Feast of the Ascension (13th May 2018)
The significance of the event we call the Ascension of Jesus is often lost in our focus on the Pentecost event as the birthday of the church. In the Scripture readings for the feast we read two different accounts of Jesus’ departure from the disciples. In the Acts of the Apostles there is a waiting time, waiting for the Spirit, before there is action. However, in the Gospel of Mark there is no sitting around in Jerusalem, there is no ten day retreat, there is immediate action. The Gospel says that the Lord Jesus after he had spoken to them was taken up into heaven … and they went forth and preached.
Jesus did not promise that great signs would accompany the preaching. What we read in today’s gospel is that great signs would accompany the believer. In the name of Jesus, the believer will cast out demons, speak new languages, pick up snakes, drink deadly potions and be unharmed, lay hands on the sick who will recover. Simply put, the believer will be fearless in the face of evil and powerful in healing.
Of course, no one can truly be a preacher unless one is first a believer. When Jesus mentions believer he is not thinking about a person adhering to the creeds and tenets of an organized church. He is talking about belief in God, which he had, and belief in him as God’s Son, the belief which gave him that fearlessness in the face of evil, and powerfulness in healing.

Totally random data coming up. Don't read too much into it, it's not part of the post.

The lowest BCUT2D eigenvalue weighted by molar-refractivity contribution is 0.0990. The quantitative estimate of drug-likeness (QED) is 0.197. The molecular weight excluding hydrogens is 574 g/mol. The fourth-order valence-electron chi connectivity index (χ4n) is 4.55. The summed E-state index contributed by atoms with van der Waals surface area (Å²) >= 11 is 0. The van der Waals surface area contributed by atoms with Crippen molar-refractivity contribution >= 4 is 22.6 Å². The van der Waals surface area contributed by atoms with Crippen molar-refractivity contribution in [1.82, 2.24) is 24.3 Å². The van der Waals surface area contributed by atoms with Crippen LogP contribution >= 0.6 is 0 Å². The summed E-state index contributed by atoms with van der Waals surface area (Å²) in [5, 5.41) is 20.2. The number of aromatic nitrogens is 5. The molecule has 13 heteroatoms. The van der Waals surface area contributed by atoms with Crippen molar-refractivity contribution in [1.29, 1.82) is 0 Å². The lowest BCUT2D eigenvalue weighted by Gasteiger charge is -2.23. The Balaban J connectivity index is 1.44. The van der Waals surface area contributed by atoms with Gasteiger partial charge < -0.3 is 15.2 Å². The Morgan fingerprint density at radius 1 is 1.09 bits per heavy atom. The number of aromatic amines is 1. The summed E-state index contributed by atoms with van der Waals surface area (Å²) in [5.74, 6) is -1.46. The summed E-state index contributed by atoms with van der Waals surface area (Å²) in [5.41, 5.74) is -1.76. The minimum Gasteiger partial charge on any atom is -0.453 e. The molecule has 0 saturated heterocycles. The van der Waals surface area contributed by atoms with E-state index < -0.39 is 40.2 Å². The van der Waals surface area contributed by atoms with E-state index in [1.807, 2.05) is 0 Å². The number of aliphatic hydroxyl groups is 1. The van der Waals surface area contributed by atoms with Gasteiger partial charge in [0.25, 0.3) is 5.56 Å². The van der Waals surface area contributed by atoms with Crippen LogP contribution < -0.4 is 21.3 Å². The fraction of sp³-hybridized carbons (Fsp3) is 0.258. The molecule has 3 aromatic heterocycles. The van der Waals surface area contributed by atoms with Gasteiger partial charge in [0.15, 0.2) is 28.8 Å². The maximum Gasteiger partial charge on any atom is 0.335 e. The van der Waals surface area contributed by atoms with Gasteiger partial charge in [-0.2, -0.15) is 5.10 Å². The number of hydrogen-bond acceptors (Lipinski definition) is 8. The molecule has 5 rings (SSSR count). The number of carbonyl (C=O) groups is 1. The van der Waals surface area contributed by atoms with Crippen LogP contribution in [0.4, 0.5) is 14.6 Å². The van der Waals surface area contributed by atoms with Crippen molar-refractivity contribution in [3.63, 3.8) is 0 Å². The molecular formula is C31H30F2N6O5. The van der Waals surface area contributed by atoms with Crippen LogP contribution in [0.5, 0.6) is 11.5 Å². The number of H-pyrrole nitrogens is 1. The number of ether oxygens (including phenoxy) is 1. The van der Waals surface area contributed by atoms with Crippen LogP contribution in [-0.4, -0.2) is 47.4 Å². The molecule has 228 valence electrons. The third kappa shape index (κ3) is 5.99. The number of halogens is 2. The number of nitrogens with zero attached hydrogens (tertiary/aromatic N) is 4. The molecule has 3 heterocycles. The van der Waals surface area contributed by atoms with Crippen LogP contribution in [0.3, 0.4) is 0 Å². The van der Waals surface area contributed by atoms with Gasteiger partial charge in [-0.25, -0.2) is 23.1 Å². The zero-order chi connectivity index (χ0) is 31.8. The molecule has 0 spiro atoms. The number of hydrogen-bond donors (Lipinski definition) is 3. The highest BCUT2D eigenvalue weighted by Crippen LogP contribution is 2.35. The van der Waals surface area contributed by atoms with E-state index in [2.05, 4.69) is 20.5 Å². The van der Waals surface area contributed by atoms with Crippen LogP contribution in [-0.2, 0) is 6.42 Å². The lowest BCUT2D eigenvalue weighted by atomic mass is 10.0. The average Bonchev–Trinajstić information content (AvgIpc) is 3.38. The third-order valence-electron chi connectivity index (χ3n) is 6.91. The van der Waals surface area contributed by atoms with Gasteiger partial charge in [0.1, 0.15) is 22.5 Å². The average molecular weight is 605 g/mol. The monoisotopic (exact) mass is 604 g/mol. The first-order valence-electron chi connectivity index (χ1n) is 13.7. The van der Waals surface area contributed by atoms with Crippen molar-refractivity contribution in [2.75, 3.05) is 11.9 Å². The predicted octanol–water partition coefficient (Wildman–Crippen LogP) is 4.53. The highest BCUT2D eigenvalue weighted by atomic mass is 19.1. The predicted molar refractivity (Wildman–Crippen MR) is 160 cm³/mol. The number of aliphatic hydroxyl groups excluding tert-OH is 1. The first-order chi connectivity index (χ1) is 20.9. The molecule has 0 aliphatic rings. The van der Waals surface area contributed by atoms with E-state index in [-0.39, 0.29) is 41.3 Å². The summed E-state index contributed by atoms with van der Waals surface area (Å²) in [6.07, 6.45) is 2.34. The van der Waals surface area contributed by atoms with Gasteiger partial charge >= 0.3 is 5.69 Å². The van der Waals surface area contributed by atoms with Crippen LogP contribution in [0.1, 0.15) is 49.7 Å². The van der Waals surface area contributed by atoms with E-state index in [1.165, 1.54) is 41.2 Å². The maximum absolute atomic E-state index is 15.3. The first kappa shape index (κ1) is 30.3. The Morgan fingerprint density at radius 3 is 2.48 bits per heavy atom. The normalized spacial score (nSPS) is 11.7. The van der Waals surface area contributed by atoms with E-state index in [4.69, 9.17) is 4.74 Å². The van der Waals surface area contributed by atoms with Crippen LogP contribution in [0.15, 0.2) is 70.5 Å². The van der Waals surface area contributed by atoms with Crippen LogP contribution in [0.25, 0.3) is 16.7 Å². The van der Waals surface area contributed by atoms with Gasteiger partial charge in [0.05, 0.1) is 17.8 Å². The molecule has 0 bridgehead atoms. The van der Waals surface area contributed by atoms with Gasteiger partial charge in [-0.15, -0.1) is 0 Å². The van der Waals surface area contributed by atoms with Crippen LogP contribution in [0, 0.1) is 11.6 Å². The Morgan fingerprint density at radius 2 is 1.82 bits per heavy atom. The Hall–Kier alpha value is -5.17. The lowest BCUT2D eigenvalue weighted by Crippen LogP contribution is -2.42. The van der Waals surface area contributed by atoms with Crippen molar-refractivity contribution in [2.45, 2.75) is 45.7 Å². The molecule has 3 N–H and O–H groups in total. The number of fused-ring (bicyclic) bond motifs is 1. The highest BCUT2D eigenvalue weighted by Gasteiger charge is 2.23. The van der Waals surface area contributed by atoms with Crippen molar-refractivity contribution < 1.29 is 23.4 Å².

The one who believes then is not just a worshipper. The true believer is an agent of God. The believer – the agent of God – must confront the demons, pick up the snakes, be unharmed by the poisons of life. The believer – the agent of God – hears and speaks in new ways and lays hands on the wounds of the world to bring about healing.
Jesus’ parting gift is not a simple task given to the immediate followers of bringing a message of peace and tranquility. Jesus’ parting gift is for the believer, the two-fold gift of fearlessness and gentleness. Jesus lived it in his fearless preaching of God’s truth and in his gentle healing of the most broken on his path. He gave it his all and he gave it his life. We know people who do this day in and day out, living the total commitment of believer, giving it their all, giving it their lives. Perhaps we do. Perhaps, not yet. We pray we will.
Being a believer is not as easy as bowing or genuflecting.
Elizabeth Ferguson, OP